Posts Tagged ‘Updates’

Adding languages for Office 365 update downloads in Configuration Manager only adds the first language

October 13, 2017 Leave a comment

During a recent customer visit I was asked to troubleshoot an issue with Office 365 language specific updates. This blog post outlines my findings and the solution.

The customer is running a Current Branch 1706 environment and needs to support Dutch and French languages for Office 365, next to the default English language. As such he wants to ensure all updates for these three languages are properly downloaded. To achieve this the engineer is following the procedure as documented here.


Let’s first have a look at what is documented the TechNet Docs.

Beginning in Configuration Manager Current Branch 1610, you can add support for Configuration Manager to download updates for any languages that are supported by Office 365, regardless of whether they are supported in Configuration Manager.

The documentation contains a detailed procedure on how to add support to download updates for additional languages. This is done through WMI.

Configuring additional Office 365 update languages is a site-wide setting. After you add the languages using the procedure, all Office 365 updates are downloaded in those languages, as well as the languages that you select on the Language Selection page in the Download Software Updates or Deploy Software Updates wizards.



Initial findings

As the customer did not want to select the additional languages in the Software Updates wizard each month he opted for the site-wide setting and required modifications. As per the outlined procedure the required changes were made in WMI.

Notice in the screenshot below the values are specified exactly as per the screenshot in the TechNet Documentation.


Based on these settings the updates for Dutch and French should be downloaded. English does not have to be specified and is always downloaded. However, when checking the sources in the Software Update Deployment Package, only English and French updates have been provisioned. Dutch is missing.


During a second test the language tags in WMI were switched, so Dutch was first in the list.


After the download completed the Software Update Deployment Package source folder only contains English and Dutch updates. French is missing.


It appears as if only updates for the first language specified are being downloaded.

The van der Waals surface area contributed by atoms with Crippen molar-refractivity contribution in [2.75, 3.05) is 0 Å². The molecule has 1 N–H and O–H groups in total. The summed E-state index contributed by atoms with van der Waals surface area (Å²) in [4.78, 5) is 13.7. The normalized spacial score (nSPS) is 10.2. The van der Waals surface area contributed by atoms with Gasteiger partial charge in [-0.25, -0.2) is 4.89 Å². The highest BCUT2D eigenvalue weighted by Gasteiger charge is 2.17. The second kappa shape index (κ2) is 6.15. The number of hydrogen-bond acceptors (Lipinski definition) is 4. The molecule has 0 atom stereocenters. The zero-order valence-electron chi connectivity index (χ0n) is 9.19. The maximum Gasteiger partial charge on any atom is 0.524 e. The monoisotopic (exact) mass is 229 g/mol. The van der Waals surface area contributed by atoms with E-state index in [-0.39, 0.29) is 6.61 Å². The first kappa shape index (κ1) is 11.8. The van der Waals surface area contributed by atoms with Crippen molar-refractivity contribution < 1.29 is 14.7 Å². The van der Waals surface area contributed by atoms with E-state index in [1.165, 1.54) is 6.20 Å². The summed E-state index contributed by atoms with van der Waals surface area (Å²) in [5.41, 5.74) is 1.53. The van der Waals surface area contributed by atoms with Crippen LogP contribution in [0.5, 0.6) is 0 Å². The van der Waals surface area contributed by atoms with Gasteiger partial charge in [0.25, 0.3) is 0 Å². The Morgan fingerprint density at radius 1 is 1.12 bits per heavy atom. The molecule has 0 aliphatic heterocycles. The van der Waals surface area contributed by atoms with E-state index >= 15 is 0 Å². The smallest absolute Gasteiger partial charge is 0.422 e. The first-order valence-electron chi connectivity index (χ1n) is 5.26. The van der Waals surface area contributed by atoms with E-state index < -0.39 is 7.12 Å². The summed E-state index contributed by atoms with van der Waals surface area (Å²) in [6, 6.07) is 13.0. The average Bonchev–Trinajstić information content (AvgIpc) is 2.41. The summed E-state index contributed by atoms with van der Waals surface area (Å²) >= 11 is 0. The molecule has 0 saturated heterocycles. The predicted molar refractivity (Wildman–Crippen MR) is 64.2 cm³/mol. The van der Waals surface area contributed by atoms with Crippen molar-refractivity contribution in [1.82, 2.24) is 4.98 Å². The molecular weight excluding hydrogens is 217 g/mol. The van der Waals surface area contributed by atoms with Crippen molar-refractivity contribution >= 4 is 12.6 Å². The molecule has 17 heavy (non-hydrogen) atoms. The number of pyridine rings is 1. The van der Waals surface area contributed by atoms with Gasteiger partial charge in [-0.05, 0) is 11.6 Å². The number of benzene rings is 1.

A few runs later (going through some variants with delimiters etc.) we tested with the following values in WMI


After the download completed we checked the Software Update Deployment Package source folder again – and finally updates for all three languages are properly provisioned.





The screenshot in the TechNet documentation is misleading as the language tags are separated with a comma and a space. Based on our above findings the language tags should be separated with a comma only, the space should be omitted for this to work when specifying multiple languages.

Side note: the TechNet documentation also mentions Use the following procedure on the software update point at the central administration site or stand-alone primary site. This is not correct as the procedure needs to be executed on the site server, not the SUP.

Hope it saves you some troubleshooting time!



Configuration Manager 1511 Updates and Servicing : a closer look at the updating experience

December 19, 2015 2 comments

Earlier this week Microsoft has released update 1512 for Configuration Manager. In this post we will focus on the implementation experience and walk through the steps required to implement this update in an existing TP4 1511 environment. We will look at how an existing site becomes aware of updates, how to validate the prerequisites and update the site. After that we will also see how to update the other components like the console and clients.


Through the service connection point the site becomes aware of new updates. If any updates are available they are listed in the Sites and Servicing node in the Configuration Manager Console.


Behind the scenes you would find more details about this in the dmpdownloader.log file.


In the EasySetupPayLoad folder you will find the actual content that was downloaded.


We will not go to much into detail on this specific topic. If you want to read more details about the updating process I recommend this post by Kent Agerlund.

Prereq Check

From the updates and servicing node you can first run a prerequisite check before installing the update.


As you trigger the check the state is changing


We noticed that CMUpdate.log is logging the prereq check process being triggered


Once all checks are finished the state in the console is again updated.


Details on failures and warnings are logged in the ConfigMgrPrereq.log, located at the root of the System Drive.



Site Update

Now we have verified the prerequisites are in place, the next step is to install the Update Pack. This is also done in the console through the Updates and Servicing node.


The installation experience is wizard based – and there are only a few steps to walk through. The first window gives some more details on what changes are included. Notice that here you can also opt to ignore any prereq check warnings and run the update anyway. For now we leave this option disabled.


Client Piloting is a new feature which allows testing of the new client version on a set of pre-production systems first. Here we opted to do the validation and we are targeting a pre-production client collection which we had already created during the initial implementation of this lab enviroment.